When the dust settled at the 2017 Colusa County Demolition Derby’s twelve-car main event, just two cars remained.
Both belonged to Arbuckle residents.
A one-on-one battle between seasoned derby veteran Hector Ramirez and relative newcomer Levi Kalfsbeek ensued, and it was the young gun who came out on top.
With his rear bumper up against the K-Rail cement barriers on the south end of the arena, Ramirez worked in vain to restart his faltering engine and get his derby car in gear as Kalfsbeek positioned himself to make a head-on run at him.
His opponent momentarily immobilized, Kalfsbeek pushed the gas pedal to the floor. His car had endured nearly two full rounds of punishment to that point, but his car’s engine roared when he opened the throttle and the battered vehicle went careening toward Ramirez’s.
In what was one of the biggest hits of the night, Kalfsbeek’s car struck Ramirez’s with a full head of steam and enough force to displace the two cement barriers behind it.
The crash elicited a chorus of excited whooping from the crowd and all but spelled the end for Ramirez. Before the checkered flag went up, however, he beckoned Kalfsbeek with a wave of his hand, asking for one last big collision for the crowd. Kalfsbeek hit him one more time before whipping his car around the arena for a victory lap. Just like that, the 2017 Colusa County Demolition Derby was over.
Kalfsbeek – in just his second year as a competitor – was named the winner, earning himself a $6,000 purse and a first place trophy.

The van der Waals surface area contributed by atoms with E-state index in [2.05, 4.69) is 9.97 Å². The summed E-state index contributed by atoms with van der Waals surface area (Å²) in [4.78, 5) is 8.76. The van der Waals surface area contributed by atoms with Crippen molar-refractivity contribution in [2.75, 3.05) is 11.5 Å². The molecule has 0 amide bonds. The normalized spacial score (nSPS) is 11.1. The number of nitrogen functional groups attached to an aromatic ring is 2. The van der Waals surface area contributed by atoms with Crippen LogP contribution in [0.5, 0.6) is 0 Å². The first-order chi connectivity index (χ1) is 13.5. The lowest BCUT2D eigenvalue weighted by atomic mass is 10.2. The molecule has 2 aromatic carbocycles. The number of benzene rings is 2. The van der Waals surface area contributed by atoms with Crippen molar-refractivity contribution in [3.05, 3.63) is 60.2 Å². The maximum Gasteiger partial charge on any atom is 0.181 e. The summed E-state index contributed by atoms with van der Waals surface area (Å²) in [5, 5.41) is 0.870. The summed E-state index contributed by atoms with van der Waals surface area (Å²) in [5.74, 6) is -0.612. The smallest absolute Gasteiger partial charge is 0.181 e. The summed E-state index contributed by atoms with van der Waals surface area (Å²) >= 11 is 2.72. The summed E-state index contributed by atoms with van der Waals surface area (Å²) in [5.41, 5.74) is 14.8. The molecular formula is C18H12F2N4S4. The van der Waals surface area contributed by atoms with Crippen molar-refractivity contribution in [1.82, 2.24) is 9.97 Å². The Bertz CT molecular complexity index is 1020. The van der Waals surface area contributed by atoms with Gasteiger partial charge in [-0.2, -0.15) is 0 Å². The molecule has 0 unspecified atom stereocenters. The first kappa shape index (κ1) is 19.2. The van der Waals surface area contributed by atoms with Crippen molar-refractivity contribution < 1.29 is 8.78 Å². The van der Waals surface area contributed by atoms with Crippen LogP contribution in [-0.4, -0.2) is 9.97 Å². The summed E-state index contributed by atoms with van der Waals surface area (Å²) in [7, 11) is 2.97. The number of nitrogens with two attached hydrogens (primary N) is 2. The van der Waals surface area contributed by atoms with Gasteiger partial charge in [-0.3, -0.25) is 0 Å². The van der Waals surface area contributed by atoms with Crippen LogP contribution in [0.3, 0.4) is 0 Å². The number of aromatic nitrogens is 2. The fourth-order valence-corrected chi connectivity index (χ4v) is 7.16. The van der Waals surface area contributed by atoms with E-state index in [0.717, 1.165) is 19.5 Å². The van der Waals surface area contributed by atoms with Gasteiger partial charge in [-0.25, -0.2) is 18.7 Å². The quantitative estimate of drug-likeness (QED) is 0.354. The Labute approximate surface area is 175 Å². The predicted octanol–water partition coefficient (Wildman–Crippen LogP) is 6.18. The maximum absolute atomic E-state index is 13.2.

“I placed fourth last year in main, and won my heat. This year, I paced a little better, and it went a lot better,” Kalfsbeek said. “It was good. My motor kept running, and I just kept driving.”
Each of the top four drivers in the main event were Colusa County residents. Three, including Kalfsbeek, Ramirez, and Bryan Shadinger, are from Arbuckle. One – Brett Gross – hails from Colusa.
Gross had an uphill climb to earn himself a trophy at this year’s derby. The 27-year-old competed in the first heat and got off to an inauspicious start. Gross’s car took a big hit early that pushed his car up onto the K-Rail barrier, broke an axel, and caused it to lose a wheel. Gross and his pit crew had some serious repairs to make before he could compete in the consolation heat. They were able to come through, and did so again before the main event, putting Gross in a position to drive his way to a third place finish.
For other drivers, Colusa County Supervisor Kent Boes, the path to the main event was a little less dramatic.
Boes, a derby rookie, was in the first heat with Gross and was among the drivers who automatically qualified for the main event. His car came out of the heat relatively unscathed.
“The car held up. There’s really nothing to do” Boes said in the pits on Sunday, as he and his crew examined the vehicle and prepared for the main event.
He described his first derby heat as a rush, and said he wasn’t necessarily trying to pace himself for an appearance in the main event.
“I was just out there trying to hit the first thing I saw,” Boes said.
Boes ended up finishing in sixth place in the main event.
Zeus Campos, of Dixon, won the derby’s truck division, placing first in a field of three drivers.■